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NIRS in Congenital Heart Defects - Correlation With Echocardiography

2019-10-02 07:21:34 | BioPortfolio

Summary

Neonatal patients with congenital heart defects (CHD) have changing physiology in the context of transitional period. Patients with CHD are at risk of low perfusion status or abnormal pulmonary blood flow. Near infrared spectroscopy has been used in neonatal intensive care units (NICU) to measure end-organ perfusion. The investigator plan on monitoring newborns with CHD admitted to the NICU with NIRS and echocardiography during the first week of life and correlate measures of perfusion from Dopplers to cerebral and renal NIRS.

Description

Near infrared spectroscopy (NIRS) is a noninvasive technology that uses infrared light to measure Oxygen levels in tissue or organs. However, the use of this monitoring tool has not been the standard of care in the immediate post-natal life. The investigator wish to study this way of monitoring Oxygen, which consists of using a sticker on the skin of the forehead and the skin of the abdomen to continuously monitor the Oxygen content of the brain and the kidneys and compare NIRS values in the CHD population to echocardiographic measures of blood flow and heart function to see if/how this simple, non-invasive tool could help us to closely monitor Oxygen in babies with CHD.

The NIRS probe (sticker) will be put on the side of the abdomen (the flank to monitor the kidney saturation of oxygen) and on the forehead (to monitor the brain saturation of oxygen) for 7 days or until the baby is discharged home, has a procedure in cath-lab or has surgery. An echocardiography will take place daily (for up to 7 days, or up to discharge, or up to cardiac intervention) during the day and should last about 15- 20 minutes. Newborns will be recruited during the fetal consultation with the cardiologist or neonatologist; or will be recruited during their neonatal admission. Only newborns admitted to the NICU will be eligible to the study.

The investigator would like to better understand the way babies with cardiac conditions transition once they are born and into their first week of life. During that important time, there are a lot of changes that can impact the cardiac adaptation: vessels in the lungs that relax, vessels in the body that contract. Echocardiography and NIRS may help us better appreciate these changes by evaluating the delivery of oxygen to organs. Echocardiography may reveal some information about this adaptation by looking at the cardiac performance by ultrasound and blood flow patterns.

Approximately 100 participants from this hospital will take part in this study.

Study Design

Conditions

Congenital Heart Defect

Intervention

NIRS evaluation

Location

Mcgill University Health Centre
Montreal
Quebec
Canada
H4A 3J1

Status

Not yet recruiting

Source

McGill University Health Centre/Research Institute of the McGill University Health Centre

Results (where available)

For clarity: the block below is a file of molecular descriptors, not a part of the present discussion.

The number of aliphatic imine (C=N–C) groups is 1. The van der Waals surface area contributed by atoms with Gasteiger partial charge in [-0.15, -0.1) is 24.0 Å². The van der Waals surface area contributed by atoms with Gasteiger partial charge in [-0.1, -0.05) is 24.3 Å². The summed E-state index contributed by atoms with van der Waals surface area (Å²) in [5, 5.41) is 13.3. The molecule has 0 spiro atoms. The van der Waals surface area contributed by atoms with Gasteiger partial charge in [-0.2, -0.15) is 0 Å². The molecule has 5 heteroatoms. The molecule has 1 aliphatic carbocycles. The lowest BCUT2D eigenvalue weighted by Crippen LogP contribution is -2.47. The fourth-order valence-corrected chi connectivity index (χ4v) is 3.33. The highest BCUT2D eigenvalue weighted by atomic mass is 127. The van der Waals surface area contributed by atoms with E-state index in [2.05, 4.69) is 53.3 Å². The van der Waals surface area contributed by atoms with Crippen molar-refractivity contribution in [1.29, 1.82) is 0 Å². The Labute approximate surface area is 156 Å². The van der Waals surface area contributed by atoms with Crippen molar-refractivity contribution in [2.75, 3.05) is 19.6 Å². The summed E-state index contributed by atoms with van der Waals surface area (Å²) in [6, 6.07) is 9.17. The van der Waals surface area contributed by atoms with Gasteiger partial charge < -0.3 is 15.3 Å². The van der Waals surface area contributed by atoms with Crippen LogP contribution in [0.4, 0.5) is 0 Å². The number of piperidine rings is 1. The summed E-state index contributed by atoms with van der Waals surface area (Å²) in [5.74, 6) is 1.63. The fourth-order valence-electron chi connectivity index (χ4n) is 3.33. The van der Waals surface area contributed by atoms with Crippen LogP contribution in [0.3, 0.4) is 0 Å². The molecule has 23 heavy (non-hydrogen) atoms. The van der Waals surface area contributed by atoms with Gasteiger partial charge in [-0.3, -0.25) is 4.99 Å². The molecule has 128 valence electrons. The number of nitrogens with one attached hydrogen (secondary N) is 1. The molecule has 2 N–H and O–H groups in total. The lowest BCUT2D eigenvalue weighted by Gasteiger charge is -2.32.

View Results

Links

Published on BioPortfolio: 2019-10-02T07:21:34-0400

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Rare congenital deformity syndrome characterized by a combination of five anomalies as a result of neural tube defect. The five anomalies are a midline supraumbilical abdominal wall defect (e.g., OMPHALOCELE), a lower STERNUM defect, a congenital intracardiac defect, an anterior DIAPHRAGM defect, and a diaphragmatic PERICARDIUM defect (e.g., PERICARDIAL EFFUSION). Variants with incomplete and variable combinations of the defects are known. ECTOPIA CORDIS; CLEFT LIP; and CLEFT PALATE are often associated with the syndrome.

A congenital coronary vessel anomaly in which the left main CORONARY ARTERY originates from the PULMONARY ARTERY instead of from AORTA. The congenital heart defect typically results in coronary artery FISTULA; LEFT-SIDED HEART FAILURE and MITRAL VALVE INSUFFICIENCY during the first months of life.

A congenital heart defect characterized by the narrowing or complete absence of the opening between the RIGHT VENTRICLE and the PULMONARY ARTERY. Lacking a normal PULMONARY VALVE, unoxygenated blood in the right ventricle can not be effectively pumped into the lung for oxygenation. Clinical features include rapid breathing, CYANOSIS, right ventricle atrophy, and abnormal heart sounds (HEART MURMURS).

A congenital defect in which the heart is located on the right side of the THORAX instead of on the left side (levocardia, the normal position). When dextrocardia is accompanied with inverted HEART ATRIA, a right-sided STOMACH, and a left-sided LIVER, the combination is called dextrocardia with SITUS INVERSUS. Dextrocardia may adversely affect other thoracic organs.

A congenital heart defect characterized by downward or apical displacement of the TRICUSPID VALVE, usually with the septal and posterior leaflets being attached to the wall of the RIGHT VENTRICLE. It is characterized by a huge RIGHT ATRIUM and a small and less effective right ventricle.

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